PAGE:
Don't miss the big stories. Like us on Facebook.  

The Vermont Constitution is often held up as the first in the country to ban slavery. But it actually leaves a caveat. No one, it states, can be enslaved "after arriving to the age of twenty-one years" or unless "bound by law for the payment of debts, damages, fines, costs, or the like."

The Vermont League of Cities and Towns is seeking to change that. Its members unanimously passed a resolution this week calling for a constitutional amendment to revise the language to state simply that "Slavery and involuntary servitude in all forms are prohibited."

The resolution was introduced by Sasha Thayer, a member of the Plainfield Selectboard. Thayer said the resolution itself was a spur-of-the-moment idea, inspired by news she'd heard on NPR earlier that day.

"I was so pained to hear about Kiah Morris," she said, referencing the black Vermont lawmaker who stepped down from her role following repeated incidents of racial harassment. "It's a really small symbolic thing that we can do to make this change."

Thayer said she plans to ask Vermont senators to begin the process to amend the Constitution, though none have committed to supporting a measure yet.

Constitutional amendments in Vermont can only be introduced every four years, and the next opportunity to do so is 2019. The process has three parts: An amendment has to be passed by two-thirds of the Senate and a majority in the House. It has to then be re-introduced in the next session, and again pass the Senate and the House. Finally be approved in a statewide referendum.

Curtiss Reed, the executive director of the Vermont Partnership for Fairness and Diversity, said a constitutional amendment would be an "important gesture."

"I would see this as an opportunity to have a conversation and some introspection about where the state has been, but also, more importantly, where it's headed," he said.

Support our journalism. Subscribe today. →

Though the League's resolution itself wasn't planned, Thayer said she's been thinking about the Vermont Constitution and the state's history concerning slavery for about a year, since reading The Problem of Slavery in Early Vermont, 1777-1810. The book, by University of Vermont history professor Harvey Amani Whitfield, details how people were enslaved in the state for decades after the Constitution was adopted.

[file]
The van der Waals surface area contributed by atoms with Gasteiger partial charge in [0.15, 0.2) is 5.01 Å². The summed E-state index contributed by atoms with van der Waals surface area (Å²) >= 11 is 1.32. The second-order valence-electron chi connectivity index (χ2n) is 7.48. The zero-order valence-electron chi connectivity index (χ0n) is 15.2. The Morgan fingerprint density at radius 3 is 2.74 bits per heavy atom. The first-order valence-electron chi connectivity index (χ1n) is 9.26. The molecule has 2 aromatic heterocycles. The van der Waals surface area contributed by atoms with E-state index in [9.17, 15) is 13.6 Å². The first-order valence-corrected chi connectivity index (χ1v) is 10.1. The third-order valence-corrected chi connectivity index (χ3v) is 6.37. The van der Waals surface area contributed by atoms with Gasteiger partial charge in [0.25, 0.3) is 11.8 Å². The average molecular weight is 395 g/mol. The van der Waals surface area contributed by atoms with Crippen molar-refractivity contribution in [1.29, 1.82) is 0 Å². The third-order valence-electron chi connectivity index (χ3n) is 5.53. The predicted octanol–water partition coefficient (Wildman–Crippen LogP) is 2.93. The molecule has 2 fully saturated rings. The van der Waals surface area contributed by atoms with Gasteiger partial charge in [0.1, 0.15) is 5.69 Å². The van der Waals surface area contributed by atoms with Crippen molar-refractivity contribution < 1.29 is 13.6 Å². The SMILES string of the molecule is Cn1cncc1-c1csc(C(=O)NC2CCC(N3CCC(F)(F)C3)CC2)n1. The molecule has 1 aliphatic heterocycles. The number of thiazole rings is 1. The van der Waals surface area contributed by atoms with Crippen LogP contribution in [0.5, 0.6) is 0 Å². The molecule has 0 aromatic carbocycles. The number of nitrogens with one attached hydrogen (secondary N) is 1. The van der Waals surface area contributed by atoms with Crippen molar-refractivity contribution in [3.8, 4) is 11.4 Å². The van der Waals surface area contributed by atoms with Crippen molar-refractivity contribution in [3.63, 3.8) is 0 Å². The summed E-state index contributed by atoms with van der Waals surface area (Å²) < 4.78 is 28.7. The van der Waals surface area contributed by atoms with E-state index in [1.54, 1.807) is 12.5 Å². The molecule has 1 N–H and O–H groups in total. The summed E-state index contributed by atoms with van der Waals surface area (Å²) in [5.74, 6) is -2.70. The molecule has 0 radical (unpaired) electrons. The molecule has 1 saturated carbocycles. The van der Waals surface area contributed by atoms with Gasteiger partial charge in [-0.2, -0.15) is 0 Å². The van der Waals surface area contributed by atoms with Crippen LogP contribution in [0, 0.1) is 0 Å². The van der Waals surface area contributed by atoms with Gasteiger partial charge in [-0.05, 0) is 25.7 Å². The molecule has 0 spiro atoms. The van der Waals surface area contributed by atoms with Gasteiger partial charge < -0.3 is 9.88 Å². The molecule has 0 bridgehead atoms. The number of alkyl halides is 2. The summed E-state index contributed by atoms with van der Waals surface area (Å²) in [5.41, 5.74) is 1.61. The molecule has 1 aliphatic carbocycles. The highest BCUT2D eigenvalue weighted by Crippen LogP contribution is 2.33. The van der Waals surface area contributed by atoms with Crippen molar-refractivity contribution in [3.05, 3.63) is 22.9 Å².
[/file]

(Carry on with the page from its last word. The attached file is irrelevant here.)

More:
Whitfield said in an interview that while a clause allowing for child slaves may seem jarring now, the carve-out "is not strange in the history of northern abolition, at all."

It's unclear why, exactly, Vermont's founders included caveats to emancipation. But Whitfield said there are likely reasons - one is that abolitionists expected enslaved minors to be treated like apprentices, and given training that would allow them to be self-sufficient when they became free.

"I also think it's a way to compensate owners: `we're not going to take your property right away,'" he said.

Other states took a similar approach to abolishing slavery, incorporating some form of gradual emancipation. Whitfield pointed to Pennsylvania, which banned slavery for those age 28 or older in 1780.

At first, the Vermont Constitution provided that women could be held as slaves until they were 18, and men until they were 21. It was amended in 1923, after women received the right to vote, so that men and women could be enslaved until they reached the same age.

The VLCT resolution comes as issues around race in Vermont are in the spotlight. Morris's resignation and the handling of her reports of online racially motivated harassment became national news. Separately, a camp program announced earlier this summer that it would not return to Stowe next year after several campers of color were subjected to racial slurs. (VLCT members passed another resolution that day condemning discrimination in general.)

Meanwhile, the sketch comedy show Saturday Night Live recently took aim at Vermont's racial homogeneity in a skit.


If you'd like to leave a comment (or a tip or a question) about this story with the editors, please email us.
We also welcome letters to the editor for publication; you can do that by filling out our letters form and submitting it to the newsroom.